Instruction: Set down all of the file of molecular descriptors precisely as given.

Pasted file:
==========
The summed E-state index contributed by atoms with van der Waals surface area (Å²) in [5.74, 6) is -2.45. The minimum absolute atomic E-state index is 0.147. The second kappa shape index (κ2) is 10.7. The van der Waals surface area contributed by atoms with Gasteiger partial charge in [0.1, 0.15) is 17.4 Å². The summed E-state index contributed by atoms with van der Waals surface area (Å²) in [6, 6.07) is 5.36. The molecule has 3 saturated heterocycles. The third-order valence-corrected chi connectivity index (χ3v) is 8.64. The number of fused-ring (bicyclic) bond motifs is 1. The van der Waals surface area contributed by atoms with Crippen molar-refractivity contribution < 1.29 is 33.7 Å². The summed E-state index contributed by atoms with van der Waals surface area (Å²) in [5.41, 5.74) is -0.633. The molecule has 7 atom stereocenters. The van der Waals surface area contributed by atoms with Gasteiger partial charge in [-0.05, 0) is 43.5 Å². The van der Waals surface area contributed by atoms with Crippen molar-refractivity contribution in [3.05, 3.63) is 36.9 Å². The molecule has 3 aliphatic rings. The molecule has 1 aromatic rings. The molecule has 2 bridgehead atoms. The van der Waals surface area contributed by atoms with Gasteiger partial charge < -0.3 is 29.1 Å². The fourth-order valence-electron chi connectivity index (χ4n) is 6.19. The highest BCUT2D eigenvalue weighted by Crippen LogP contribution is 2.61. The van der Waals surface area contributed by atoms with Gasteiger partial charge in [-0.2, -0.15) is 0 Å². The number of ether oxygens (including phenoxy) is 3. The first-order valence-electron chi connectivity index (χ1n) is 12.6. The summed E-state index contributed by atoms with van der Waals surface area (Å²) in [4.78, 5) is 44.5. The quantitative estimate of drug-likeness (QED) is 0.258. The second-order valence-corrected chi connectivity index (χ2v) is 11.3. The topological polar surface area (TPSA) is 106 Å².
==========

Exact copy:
The summed E-state index contributed by atoms with van der Waals surface area (Å²) in [5.74, 6) is -2.45. The minimum absolute atomic E-state index is 0.147. The second kappa shape index (κ2) is 10.7. The van der Waals surface area contributed by atoms with Gasteiger partial charge in [0.1, 0.15) is 17.4 Å². The summed E-state index contributed by atoms with van der Waals surface area (Å²) in [6, 6.07) is 5.36. The molecule has 3 saturated heterocycles. The third-order valence-corrected chi connectivity index (χ3v) is 8.64. The number of fused-ring (bicyclic) bond motifs is 1. The van der Waals surface area contributed by atoms with Crippen molar-refractivity contribution < 1.29 is 33.7 Å². The summed E-state index contributed by atoms with van der Waals surface area (Å²) in [5.41, 5.74) is -0.633. The molecule has 7 atom stereocenters. The van der Waals surface area contributed by atoms with Gasteiger partial charge in [-0.05, 0) is 43.5 Å². The van der Waals surface area contributed by atoms with Crippen molar-refractivity contribution in [3.05, 3.63) is 36.9 Å². The molecule has 3 aliphatic rings. The molecule has 1 aromatic rings. The molecule has 2 bridgehead atoms. The van der Waals surface area contributed by atoms with Gasteiger partial charge < -0.3 is 29.1 Å². The fourth-order valence-electron chi connectivity index (χ4n) is 6.19. The highest BCUT2D eigenvalue weighted by Crippen LogP contribution is 2.61. The van der Waals surface area contributed by atoms with Gasteiger partial charge in [-0.2, -0.15) is 0 Å². The number of ether oxygens (including phenoxy) is 3. The first-order valence-electron chi connectivity index (χ1n) is 12.6. The summed E-state index contributed by atoms with van der Waals surface area (Å²) in [4.78, 5) is 44.5. The quantitative estimate of drug-likeness (QED) is 0.258. The second-order valence-corrected chi connectivity index (χ2v) is 11.3. The topological polar surface area (TPSA) is 106 Å².